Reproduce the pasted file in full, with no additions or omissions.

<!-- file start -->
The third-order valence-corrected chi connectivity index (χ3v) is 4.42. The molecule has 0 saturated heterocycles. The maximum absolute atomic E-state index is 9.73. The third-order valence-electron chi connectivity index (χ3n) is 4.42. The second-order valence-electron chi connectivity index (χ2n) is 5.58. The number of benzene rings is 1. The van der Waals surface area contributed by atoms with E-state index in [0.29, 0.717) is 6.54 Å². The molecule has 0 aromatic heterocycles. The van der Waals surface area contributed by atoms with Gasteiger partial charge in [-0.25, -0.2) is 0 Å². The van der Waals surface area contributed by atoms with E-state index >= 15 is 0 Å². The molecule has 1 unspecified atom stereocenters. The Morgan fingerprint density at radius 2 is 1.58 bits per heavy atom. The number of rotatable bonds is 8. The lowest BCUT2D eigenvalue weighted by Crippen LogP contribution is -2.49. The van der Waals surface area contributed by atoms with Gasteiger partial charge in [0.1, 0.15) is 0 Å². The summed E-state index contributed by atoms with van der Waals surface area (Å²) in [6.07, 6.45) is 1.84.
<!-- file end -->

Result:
The third-order valence-corrected chi connectivity index (χ3v) is 4.42. The molecule has 0 saturated heterocycles. The maximum absolute atomic E-state index is 9.73. The third-order valence-electron chi connectivity index (χ3n) is 4.42. The second-order valence-electron chi connectivity index (χ2n) is 5.58. The number of benzene rings is 1. The van der Waals surface area contributed by atoms with E-state index in [0.29, 0.717) is 6.54 Å². The molecule has 0 aromatic heterocycles. The van der Waals surface area contributed by atoms with Gasteiger partial charge in [-0.25, -0.2) is 0 Å². The van der Waals surface area contributed by atoms with E-state index >= 15 is 0 Å². The molecule has 1 unspecified atom stereocenters. The Morgan fingerprint density at radius 2 is 1.58 bits per heavy atom. The number of rotatable bonds is 8. The lowest BCUT2D eigenvalue weighted by Crippen LogP contribution is -2.49. The van der Waals surface area contributed by atoms with Gasteiger partial charge in [0.1, 0.15) is 0 Å². The summed E-state index contributed by atoms with van der Waals surface area (Å²) in [6.07, 6.45) is 1.84.